Is Rio Tinto plc Still A Buy After The 2013 FTSE Bull Run?

2013 has been the year in which even the most hardened stock market bears have admitted that we’re in a five-year bull market — and it’s not over yet.

Although the FTSE 100 has slipped back from the five-year high of 6,875 it reached in May, it is still up 8.8% this year, and is 53% higher than it was five years ago. As Christmas approaches, I’ve been asking whether popular stocks like Rio Tinto (LSE: RIO) (NYSE: RIO.US) — whose share price is up 124% on five years ago — still offer good value.

Back to basics

Rio’s share price has performed strongly over the last five years, but the mining giant’s shares are down by 13% this year, following last year’s loss-making performance.

However, billionaire investor Warren Buffett says that one of the most important lessons he learned from value investing pioneer Ben Graham, is that “price is what you pay, value is what you get”.

As potential buyers of Rio Tinto shares, we need to ignore historic price movements and focus on what we can get for our money today:

Ratio Value
Trailing twelve month P/E n/a
Trailing dividend yield 3.4%
Operating margin -5.6%
Net gearing 49%
Price to book ratio 1.74

Rio’s losses last year mean that it’s not possible to provide a trailing P/E, but if you strip out Rio’s $14.7bn impairment charge from last year, which was only a paper loss, then it would have delivered an operating margin of 25% in 2012.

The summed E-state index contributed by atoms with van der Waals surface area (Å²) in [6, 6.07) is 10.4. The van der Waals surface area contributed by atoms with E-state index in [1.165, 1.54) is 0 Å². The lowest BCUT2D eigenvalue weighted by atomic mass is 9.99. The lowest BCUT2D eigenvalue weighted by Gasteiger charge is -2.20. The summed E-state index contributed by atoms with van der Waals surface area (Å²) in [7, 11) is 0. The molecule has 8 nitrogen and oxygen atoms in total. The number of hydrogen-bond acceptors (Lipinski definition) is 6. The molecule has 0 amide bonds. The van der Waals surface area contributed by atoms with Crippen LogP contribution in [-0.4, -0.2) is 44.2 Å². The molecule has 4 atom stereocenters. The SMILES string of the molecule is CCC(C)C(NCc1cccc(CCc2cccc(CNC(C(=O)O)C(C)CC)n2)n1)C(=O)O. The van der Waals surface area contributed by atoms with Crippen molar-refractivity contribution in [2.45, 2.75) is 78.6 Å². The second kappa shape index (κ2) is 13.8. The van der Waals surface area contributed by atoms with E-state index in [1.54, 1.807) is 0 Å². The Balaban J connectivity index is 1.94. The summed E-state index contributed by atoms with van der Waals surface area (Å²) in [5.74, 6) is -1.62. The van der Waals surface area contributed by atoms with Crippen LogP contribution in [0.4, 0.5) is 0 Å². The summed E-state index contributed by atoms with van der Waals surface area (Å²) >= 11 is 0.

Rio has taken its medicine

Rio’s former chief executive, Tom Albanese, fell on his sword in January, after the firm was forced to take $14.4bn of impairments on its Alcan aluminium business and its coal assets in Mozambique.

His replacement, Sam Walsh, has done a good job of refocusing the business on its core, profitable activities, in my opinion. Walsh has managed to accelerate the expansion of Rio’s high-margin Pilbara iron ore operations, as well as bring the firm’s giant Oyu Tolgoi copper-gold mine in Mongolia into operation, despite political problems.

Walsh has also overseen $1.9bn of divestments so far in 2013, and current forecasts suggest that Rio will report earnings per share of $5.03 per share for 2013, before delivering further growth in 2014:

Metric Value
2014 forecast P/E 9.4
2014 forecast yield 3.6%
2014 forecast earnings growth 11.7%
P/E  to earnings growth (PEG) ratio 0.8

I think these figures suggest that Rio’s shares are currently seriously cheap and could deliver big gains in 2014 — as a shareholder, I’m holding and may add more at current prices.

A dividend for life?

Although Rio cut its dividend in 2009, the firm's payout returned to pre-crisis levels within 18 months, and is now 67% higher than it was in 2007.

However, assessing the quality of a firm's dividend isn't easy, which is why the Motley Fool has just published an exclusive new report, "How To Create Dividends For Life".

The report includes five golden rules for building an income portfolio. In my view Rio fits the bill, but to make your own decision, click here to download your free copy of this report immediately.

Roland owns shares in Rio Tinto.